John Cassavetes has always been an interesting filmmaker to me. The first time I saw him was in Roman Polanski’s 1968 classic Rosemary’s Baby (I’m sure a lot of people have said that). I saw that film nearly 10 years ago as part of a mini-Polanski retrospective at the Museum of the Moving Image. A couple of years later, I took a film class called “Study of Selected Directors,” which primarily focused on John Cassavetes, the chosen subject for that semester. We watched most of the independent films that he directed, and discussed and wrote about them. The only film I saw that I thought was bad was The Killing of a Chinese Bookie (a film that will always be terrible regardless of which version you’re watching). Without further digressing, I would like to focus back on 1968. Rosemary’s Baby is one of two major films that Cassavetes was involved with that year. The other 1968 film I’m referring to, of course, is Faces.
I had first heard of Faces 10 years ago when I used to go to the Two Boots Pioneer Theater in Manhattan’s Lower East Side (sadly, the theater closed down a few years ago). The Pioneer Theater would always screen a variety of classic independent and foreign films, as well as some Hollywood classics. They even did a Star Trek movie retrospective from January to May 2003 (showing a different Trek movie every two weeks) in honor of the then-recent release of 2002’s Star Trek: Nemesis. Faces was one of the films they had programmed that year, but I never got to see it. Even though I would later get to see Faces in my Cassavetes class, it would be a special screening at the IFC Center that recently gave me the opportunity to finally see it on the big screen for the first time (and this year also happens to mark the film’s 45th anniversary). Seeing it again reminded me of how terrific the film was, and I feel that it just gets better with every viewing. Faces was made after Cassavetes’ miserable experiences in Hollywood making 1961’s Too Late Blues and 1963’s A Child Is Waiting (kind of ironic considering that they still ended up being good films). Shot on high-contrast 16 mm black-and-white film stock, the film follows the futile attempts of Richard (an excellent John Marley) and his wife Maria (a terrific Lynn Carlin) to escape their empty marriage in the arms of others. The film also features Cassavetes regulars Gena Rowlands and Seymour Cassel. John Cassavetes, who wrote and directed, spent six months shooting the film in 1965. Once shooting was completed, he spent the next three years in post-production. It was released in 1968 to critical acclaim and among its accolades were three Academy Awards nominations (Cassel for Best Supporting Actor, Carlin for Best Supporting Actress, and Cassavetes for Best Original Screenplay). In 2011, it was added to the National Film Registry by the Library of Congress for being “culturally, historically, or aesthetically significant.”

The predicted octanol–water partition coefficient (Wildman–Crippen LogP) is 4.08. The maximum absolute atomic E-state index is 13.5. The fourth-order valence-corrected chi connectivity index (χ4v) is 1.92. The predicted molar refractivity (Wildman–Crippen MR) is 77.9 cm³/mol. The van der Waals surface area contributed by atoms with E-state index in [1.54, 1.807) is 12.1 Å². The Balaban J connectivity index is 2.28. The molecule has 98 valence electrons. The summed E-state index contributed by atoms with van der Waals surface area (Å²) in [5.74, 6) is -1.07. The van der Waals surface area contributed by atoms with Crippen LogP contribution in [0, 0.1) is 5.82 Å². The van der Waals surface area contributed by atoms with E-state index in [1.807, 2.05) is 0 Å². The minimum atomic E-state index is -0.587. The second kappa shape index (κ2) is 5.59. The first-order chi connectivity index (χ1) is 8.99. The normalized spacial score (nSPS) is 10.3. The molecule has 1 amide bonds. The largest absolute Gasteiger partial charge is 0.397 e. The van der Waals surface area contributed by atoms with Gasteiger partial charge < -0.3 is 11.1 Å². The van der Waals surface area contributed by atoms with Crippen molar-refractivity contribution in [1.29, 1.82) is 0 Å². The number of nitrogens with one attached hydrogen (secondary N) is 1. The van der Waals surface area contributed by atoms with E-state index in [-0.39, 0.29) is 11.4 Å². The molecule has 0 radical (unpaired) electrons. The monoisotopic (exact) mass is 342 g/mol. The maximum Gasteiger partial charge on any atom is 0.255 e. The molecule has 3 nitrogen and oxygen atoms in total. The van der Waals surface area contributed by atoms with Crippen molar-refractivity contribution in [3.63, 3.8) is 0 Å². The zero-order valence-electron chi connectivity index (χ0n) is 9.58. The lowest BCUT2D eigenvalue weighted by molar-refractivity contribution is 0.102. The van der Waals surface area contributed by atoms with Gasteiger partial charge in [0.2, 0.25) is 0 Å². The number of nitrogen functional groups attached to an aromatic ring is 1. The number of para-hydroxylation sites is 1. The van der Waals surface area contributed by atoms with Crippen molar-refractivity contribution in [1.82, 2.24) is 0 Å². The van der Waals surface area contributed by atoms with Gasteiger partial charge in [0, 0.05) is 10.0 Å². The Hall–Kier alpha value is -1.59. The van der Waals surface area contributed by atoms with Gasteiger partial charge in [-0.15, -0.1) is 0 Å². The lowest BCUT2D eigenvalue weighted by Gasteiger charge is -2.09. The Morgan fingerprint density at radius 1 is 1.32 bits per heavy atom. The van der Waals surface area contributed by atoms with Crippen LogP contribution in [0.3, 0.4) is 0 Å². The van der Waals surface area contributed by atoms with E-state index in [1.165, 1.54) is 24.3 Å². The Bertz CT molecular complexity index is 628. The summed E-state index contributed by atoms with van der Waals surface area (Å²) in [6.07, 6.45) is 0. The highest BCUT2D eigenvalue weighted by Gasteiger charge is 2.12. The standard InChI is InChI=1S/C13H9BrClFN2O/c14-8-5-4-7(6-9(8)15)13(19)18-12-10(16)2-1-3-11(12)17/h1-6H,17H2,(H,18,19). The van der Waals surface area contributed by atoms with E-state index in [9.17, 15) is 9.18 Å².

Faces examines the then-current state of marriage, deconstructing them and revealing how unhappy married people were. Husbands work boring and/or meaningless jobs to support their families/wives. The wives are/seem boring enough that the husbands go drinking after work before returning home. Even when wanting (or implying they want) divorce, characters continue to accept the misery and sad state of their marriage and lives. The only fun and/or happiness shown in the film are from husbands who cheat on their wives. Even Cassel’s single, aging hippie can’t conceal his unhappiness with his life despite all the “fun” he tries to have with Maria and her friends. What was considered the modern American lifestyle at the time actually left many Americans unfulfilled in their lives, contrasting with the picture-perfect lives that Americans supposedly had just a decade before. While much of what I just wrote hasn’t changed much in the last 50 years, what has changed is the increase in divorces. 50 years ago, married couples were able to recognize that they were deeply unhappy, but they usually didn’t go through with divorces. Some spouses simply didn’t want to acknowledge their unhappiness while others stayed either due to children or believed they didn’t really have any other options. But today, divorce is an acceptable part of our society, and most spouses don’t feel that they need to put up with unhappy marriages. In a way, Faces is kind of polar opposite of the 1967 comedy Divorce American Style, a film that was made a couple of years after (but released a year before) Faces. Cassavetes’ film is a bold, uncompromising, and honest view of the then-current American lifestyle; the kind of film I wish Hollywood had the balls to make more often.